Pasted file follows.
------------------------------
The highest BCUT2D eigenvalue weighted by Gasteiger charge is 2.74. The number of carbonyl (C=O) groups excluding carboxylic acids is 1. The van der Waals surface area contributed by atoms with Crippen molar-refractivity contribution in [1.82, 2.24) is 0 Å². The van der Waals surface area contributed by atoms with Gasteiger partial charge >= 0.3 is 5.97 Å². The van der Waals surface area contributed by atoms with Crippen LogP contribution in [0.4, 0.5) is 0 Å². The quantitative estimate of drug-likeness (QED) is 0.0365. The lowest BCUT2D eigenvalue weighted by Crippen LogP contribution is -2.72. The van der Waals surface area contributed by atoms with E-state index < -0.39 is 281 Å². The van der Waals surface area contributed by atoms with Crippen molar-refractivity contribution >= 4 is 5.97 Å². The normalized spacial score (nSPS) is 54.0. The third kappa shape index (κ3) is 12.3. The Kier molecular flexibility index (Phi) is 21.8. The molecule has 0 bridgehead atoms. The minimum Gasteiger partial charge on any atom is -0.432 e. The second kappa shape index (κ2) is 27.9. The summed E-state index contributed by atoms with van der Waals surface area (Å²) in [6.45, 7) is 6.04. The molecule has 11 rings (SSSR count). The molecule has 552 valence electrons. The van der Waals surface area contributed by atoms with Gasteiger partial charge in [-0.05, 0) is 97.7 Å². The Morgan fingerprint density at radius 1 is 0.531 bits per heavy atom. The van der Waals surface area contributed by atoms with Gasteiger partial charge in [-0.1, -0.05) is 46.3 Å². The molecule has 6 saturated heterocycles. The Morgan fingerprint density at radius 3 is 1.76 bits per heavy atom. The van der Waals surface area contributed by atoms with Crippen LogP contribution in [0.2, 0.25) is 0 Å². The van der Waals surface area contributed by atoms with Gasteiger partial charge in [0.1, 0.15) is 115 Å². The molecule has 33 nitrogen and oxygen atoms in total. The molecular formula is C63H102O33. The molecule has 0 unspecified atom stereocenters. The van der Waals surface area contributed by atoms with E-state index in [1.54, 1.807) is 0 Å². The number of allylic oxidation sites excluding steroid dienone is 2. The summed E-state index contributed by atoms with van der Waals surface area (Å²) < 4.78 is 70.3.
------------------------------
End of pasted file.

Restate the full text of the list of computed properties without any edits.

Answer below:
The highest BCUT2D eigenvalue weighted by Gasteiger charge is 2.74. The number of carbonyl (C=O) groups excluding carboxylic acids is 1. The van der Waals surface area contributed by atoms with Crippen molar-refractivity contribution in [1.82, 2.24) is 0 Å². The van der Waals surface area contributed by atoms with Gasteiger partial charge >= 0.3 is 5.97 Å². The van der Waals surface area contributed by atoms with Crippen LogP contribution in [0.4, 0.5) is 0 Å². The quantitative estimate of drug-likeness (QED) is 0.0365. The lowest BCUT2D eigenvalue weighted by Crippen LogP contribution is -2.72. The van der Waals surface area contributed by atoms with E-state index < -0.39 is 281 Å². The van der Waals surface area contributed by atoms with Crippen molar-refractivity contribution >= 4 is 5.97 Å². The normalized spacial score (nSPS) is 54.0. The third kappa shape index (κ3) is 12.3. The Kier molecular flexibility index (Phi) is 21.8. The molecule has 0 bridgehead atoms. The minimum Gasteiger partial charge on any atom is -0.432 e. The second kappa shape index (κ2) is 27.9. The summed E-state index contributed by atoms with van der Waals surface area (Å²) in [6.45, 7) is 6.04. The molecule has 11 rings (SSSR count). The molecule has 552 valence electrons. The van der Waals surface area contributed by atoms with Gasteiger partial charge in [-0.05, 0) is 97.7 Å². The Morgan fingerprint density at radius 1 is 0.531 bits per heavy atom. The van der Waals surface area contributed by atoms with Gasteiger partial charge in [-0.1, -0.05) is 46.3 Å². The molecule has 6 saturated heterocycles. The Morgan fingerprint density at radius 3 is 1.76 bits per heavy atom. The van der Waals surface area contributed by atoms with Crippen LogP contribution in [0.2, 0.25) is 0 Å². The van der Waals surface area contributed by atoms with Gasteiger partial charge in [0.1, 0.15) is 115 Å². The molecule has 33 nitrogen and oxygen atoms in total. The molecular formula is C63H102O33. The molecule has 0 unspecified atom stereocenters. The van der Waals surface area contributed by atoms with E-state index in [1.54, 1.807) is 0 Å². The number of allylic oxidation sites excluding steroid dienone is 2. The summed E-state index contributed by atoms with van der Waals surface area (Å²) < 4.78 is 70.3.